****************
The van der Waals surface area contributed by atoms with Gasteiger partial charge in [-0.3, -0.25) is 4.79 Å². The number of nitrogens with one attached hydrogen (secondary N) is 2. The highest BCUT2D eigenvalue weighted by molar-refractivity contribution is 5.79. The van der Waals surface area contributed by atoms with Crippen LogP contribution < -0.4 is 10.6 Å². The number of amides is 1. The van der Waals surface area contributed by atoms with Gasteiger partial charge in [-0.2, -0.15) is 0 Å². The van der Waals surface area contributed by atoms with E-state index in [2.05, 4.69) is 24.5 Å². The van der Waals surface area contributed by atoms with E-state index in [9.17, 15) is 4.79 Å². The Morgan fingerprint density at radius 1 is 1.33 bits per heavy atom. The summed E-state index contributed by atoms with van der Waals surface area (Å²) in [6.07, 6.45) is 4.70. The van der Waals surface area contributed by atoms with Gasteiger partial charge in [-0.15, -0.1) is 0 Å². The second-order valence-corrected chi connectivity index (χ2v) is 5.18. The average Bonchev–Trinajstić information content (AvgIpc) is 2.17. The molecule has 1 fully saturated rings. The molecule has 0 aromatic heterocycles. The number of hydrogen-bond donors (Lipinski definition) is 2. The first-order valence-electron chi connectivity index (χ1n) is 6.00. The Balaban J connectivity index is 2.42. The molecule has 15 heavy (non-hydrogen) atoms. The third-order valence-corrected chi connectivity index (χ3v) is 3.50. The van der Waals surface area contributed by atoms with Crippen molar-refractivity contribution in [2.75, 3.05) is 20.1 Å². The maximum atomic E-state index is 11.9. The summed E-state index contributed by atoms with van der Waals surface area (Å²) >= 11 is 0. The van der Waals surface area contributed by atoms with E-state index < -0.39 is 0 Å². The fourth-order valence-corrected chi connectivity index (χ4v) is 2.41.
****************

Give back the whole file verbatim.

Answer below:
The van der Waals surface area contributed by atoms with Gasteiger partial charge in [-0.3, -0.25) is 4.79 Å². The number of nitrogens with one attached hydrogen (secondary N) is 2. The highest BCUT2D eigenvalue weighted by molar-refractivity contribution is 5.79. The van der Waals surface area contributed by atoms with Crippen LogP contribution < -0.4 is 10.6 Å². The number of amides is 1. The van der Waals surface area contributed by atoms with Gasteiger partial charge in [-0.2, -0.15) is 0 Å². The van der Waals surface area contributed by atoms with E-state index in [2.05, 4.69) is 24.5 Å². The van der Waals surface area contributed by atoms with E-state index in [9.17, 15) is 4.79 Å². The Morgan fingerprint density at radius 1 is 1.33 bits per heavy atom. The summed E-state index contributed by atoms with van der Waals surface area (Å²) in [6.07, 6.45) is 4.70. The van der Waals surface area contributed by atoms with Gasteiger partial charge in [-0.15, -0.1) is 0 Å². The second-order valence-corrected chi connectivity index (χ2v) is 5.18. The average Bonchev–Trinajstić information content (AvgIpc) is 2.17. The molecule has 1 fully saturated rings. The molecule has 0 aromatic heterocycles. The number of hydrogen-bond donors (Lipinski definition) is 2. The first-order valence-electron chi connectivity index (χ1n) is 6.00. The Balaban J connectivity index is 2.42. The molecule has 15 heavy (non-hydrogen) atoms. The third-order valence-corrected chi connectivity index (χ3v) is 3.50. The van der Waals surface area contributed by atoms with Crippen molar-refractivity contribution in [2.75, 3.05) is 20.1 Å². The maximum atomic E-state index is 11.9. The summed E-state index contributed by atoms with van der Waals surface area (Å²) >= 11 is 0. The van der Waals surface area contributed by atoms with E-state index < -0.39 is 0 Å². The fourth-order valence-corrected chi connectivity index (χ4v) is 2.41.